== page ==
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What Makes a Pitch Stand Out?

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What Makes a Pitch Stand Out?
Robert Kosberg, Robert Kosberg Productions, Hollywood; 'My One and Only,' 'Commando,' 'In the Mood,' 'Man's Best Friend,' 'Twelve Monkeys,' 'Mr. Personality,' 'Who Wants to Be a Superhero?'

The most important thing for me is the "high concept." It's an intriguing idea that can be stated in a few words and be understood by everyone. If I can't understand what it's about or the subject matter is overly familiar, then it doesn't matter how great the pitch is. The more high-concept the idea, the more likely I will want to read the script.

Consider the pitch for the movie "Splash": A guy meets a girl who turns out to be a mermaid. It's way outside the box, hilarious, strange, and will make me want to read the script. It's also easier to sell to studios. They're looking for gimmicks, which is not necessarily a low-rent approach. There was nothing low-rent about "Tootsie." It starred Dustin Hoffman, Jessica Lange, and was well-written. But the pitch suggested the film's gimmick: It's about an actor who can't get a job as an actor, so he puts on a dress and gets work as an actress.

Generally, I like mainstream, commercial, studio-oriented movies—comedies, thrillers, sci-fi, and action—but that doesn't necessarily mean they have to have huge budgets. The plot is essential in a pitch, though it shouldn't go on for more than several paragraphs. Character-driven and dialogue-driven dramas do not translate into pitches. They may make wonderful scripts, but they are difficult to sell as pitches.

Patricia Weiser, High Treason Pictures, Philadelphia; 'Bigger, Stronger, Faster*,' 'The Best and the Brightest,' 'D.O.G.S. of Mars'

I'm most interested in pitches that present a whole package: creative idea plus identifiable audience. At the end of the day, independent filmmakers have to take ownership of the whole project from beginning to end, create a compelling story idea, and pitch who your audience is and how you're going to get them.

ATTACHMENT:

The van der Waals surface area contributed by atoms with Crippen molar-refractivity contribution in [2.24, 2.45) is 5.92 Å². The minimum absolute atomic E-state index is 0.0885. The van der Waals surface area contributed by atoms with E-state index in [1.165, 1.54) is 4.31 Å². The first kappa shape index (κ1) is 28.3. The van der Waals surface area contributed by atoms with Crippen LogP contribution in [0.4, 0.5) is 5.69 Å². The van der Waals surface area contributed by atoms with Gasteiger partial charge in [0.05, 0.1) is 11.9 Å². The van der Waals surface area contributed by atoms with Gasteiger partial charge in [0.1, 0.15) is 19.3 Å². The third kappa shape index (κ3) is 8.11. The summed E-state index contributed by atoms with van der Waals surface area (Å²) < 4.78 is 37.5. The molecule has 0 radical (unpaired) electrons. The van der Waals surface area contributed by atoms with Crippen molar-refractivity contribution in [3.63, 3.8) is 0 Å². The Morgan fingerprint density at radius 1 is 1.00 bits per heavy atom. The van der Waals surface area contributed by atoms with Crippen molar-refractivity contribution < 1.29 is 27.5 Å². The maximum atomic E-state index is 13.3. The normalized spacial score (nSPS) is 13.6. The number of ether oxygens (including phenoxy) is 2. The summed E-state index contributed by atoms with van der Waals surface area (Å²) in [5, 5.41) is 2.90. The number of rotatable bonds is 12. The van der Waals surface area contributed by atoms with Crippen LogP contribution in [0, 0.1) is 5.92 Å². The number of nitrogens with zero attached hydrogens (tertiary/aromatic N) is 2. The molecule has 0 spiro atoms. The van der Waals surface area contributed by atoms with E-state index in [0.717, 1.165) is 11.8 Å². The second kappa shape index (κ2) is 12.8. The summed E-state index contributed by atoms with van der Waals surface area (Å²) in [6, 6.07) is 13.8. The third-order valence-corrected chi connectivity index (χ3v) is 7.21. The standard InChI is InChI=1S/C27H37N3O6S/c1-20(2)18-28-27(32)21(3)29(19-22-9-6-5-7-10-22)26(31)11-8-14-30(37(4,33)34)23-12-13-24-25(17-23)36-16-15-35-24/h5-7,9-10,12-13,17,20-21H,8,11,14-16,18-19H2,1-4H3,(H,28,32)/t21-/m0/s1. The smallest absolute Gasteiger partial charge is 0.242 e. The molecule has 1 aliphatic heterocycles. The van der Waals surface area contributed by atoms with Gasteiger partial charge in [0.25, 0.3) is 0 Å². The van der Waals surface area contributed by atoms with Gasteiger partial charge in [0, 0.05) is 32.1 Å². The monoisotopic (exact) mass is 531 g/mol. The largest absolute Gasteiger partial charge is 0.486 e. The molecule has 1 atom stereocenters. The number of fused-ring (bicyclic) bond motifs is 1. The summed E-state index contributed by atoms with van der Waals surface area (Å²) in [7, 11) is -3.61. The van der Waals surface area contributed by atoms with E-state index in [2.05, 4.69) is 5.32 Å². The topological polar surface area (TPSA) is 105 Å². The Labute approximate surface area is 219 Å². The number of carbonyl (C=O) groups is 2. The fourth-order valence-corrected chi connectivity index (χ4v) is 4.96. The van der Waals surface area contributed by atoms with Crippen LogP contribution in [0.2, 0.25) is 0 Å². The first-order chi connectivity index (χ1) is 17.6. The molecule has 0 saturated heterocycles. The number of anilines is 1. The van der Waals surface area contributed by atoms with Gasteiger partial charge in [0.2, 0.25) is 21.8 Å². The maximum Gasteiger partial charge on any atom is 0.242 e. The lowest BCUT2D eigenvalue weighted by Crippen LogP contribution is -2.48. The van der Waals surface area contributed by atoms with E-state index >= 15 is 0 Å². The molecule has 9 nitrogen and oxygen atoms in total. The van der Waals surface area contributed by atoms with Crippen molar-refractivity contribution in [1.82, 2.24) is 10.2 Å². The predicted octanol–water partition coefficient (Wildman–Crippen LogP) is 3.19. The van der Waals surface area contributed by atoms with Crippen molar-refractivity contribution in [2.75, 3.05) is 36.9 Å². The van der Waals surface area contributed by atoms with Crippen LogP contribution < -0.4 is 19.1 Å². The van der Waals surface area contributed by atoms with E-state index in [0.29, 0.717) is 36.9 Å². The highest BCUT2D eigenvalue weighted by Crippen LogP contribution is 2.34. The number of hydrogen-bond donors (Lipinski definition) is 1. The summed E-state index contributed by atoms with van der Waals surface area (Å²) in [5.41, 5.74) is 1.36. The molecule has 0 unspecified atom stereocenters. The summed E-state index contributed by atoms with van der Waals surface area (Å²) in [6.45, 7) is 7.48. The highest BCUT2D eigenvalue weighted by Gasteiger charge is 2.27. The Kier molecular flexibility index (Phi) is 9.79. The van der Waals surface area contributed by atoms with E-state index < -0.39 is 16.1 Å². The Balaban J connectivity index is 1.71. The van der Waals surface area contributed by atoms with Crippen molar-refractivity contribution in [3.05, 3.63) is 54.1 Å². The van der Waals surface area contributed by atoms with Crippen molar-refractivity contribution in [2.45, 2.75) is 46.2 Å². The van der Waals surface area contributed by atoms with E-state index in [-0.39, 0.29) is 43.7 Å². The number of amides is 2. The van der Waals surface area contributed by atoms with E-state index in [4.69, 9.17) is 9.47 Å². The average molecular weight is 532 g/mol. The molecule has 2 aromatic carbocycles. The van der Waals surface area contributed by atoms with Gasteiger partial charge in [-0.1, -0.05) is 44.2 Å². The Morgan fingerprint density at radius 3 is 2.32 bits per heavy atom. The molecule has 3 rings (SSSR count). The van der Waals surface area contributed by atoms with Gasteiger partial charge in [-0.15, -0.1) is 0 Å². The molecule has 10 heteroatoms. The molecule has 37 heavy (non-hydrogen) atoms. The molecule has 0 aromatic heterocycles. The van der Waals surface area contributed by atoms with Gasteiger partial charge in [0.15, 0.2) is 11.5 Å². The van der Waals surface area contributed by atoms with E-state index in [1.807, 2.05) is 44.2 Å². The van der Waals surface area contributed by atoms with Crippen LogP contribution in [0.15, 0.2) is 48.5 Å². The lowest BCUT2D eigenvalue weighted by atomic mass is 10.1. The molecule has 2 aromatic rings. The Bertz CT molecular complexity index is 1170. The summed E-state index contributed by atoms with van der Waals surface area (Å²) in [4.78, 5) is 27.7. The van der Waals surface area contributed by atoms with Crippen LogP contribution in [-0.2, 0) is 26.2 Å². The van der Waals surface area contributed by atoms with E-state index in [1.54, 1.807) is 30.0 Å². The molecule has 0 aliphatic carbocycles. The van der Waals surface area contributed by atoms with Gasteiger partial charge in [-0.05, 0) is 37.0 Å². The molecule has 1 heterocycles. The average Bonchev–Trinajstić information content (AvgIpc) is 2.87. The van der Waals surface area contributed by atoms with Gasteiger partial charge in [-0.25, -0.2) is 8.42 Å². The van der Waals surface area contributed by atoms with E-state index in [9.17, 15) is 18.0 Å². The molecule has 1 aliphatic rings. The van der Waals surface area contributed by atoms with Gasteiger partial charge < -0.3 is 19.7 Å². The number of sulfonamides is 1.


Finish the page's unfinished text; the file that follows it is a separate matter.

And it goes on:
When we were working on "Best and Brightest," we met a guy on the crew who came to me with a script for a sci-fi horror movie. That's not my kind of film, but I read it and liked it—good, compelling characters. I said, "I'm not going to finance this kind of movie. Is there anything else we can do?" The writers proactively turned the script into an online comic strip, "D.O.G.S. of  Mars," which is now developing a strong following on Comixology.com. I bought the comic strip and have a three-year option to make the film. Now I can work to package the film and its built-in audience to get financing and distribution.

Similarly, Josh Shelov, writer and director of "The Best and the Brightest," helped us choose actors who are connected to their fans through social media. Josh very much wants to create a direct connection with his audience. The cast includes Neil Patrick Harris. He is a big name, but also he's connected to his fan base through social media. The same is true for John Hodgman and Peter Serafinowicz. We wanted big names, but if it was between two big names, we looked at who had a stronger connection to his audience through social media, which is such an important tool for independent films.

By casting actors in the film who tweet and Facebook, we have a direct way of finding and speaking to our audience, and our sales/marketing plan for the film is reflective of that. Hollywood can spend $100 million to market a film. Independent filmmakers can hit "Send" for free. And if they do it in a creative way, they can make their ideas go viral!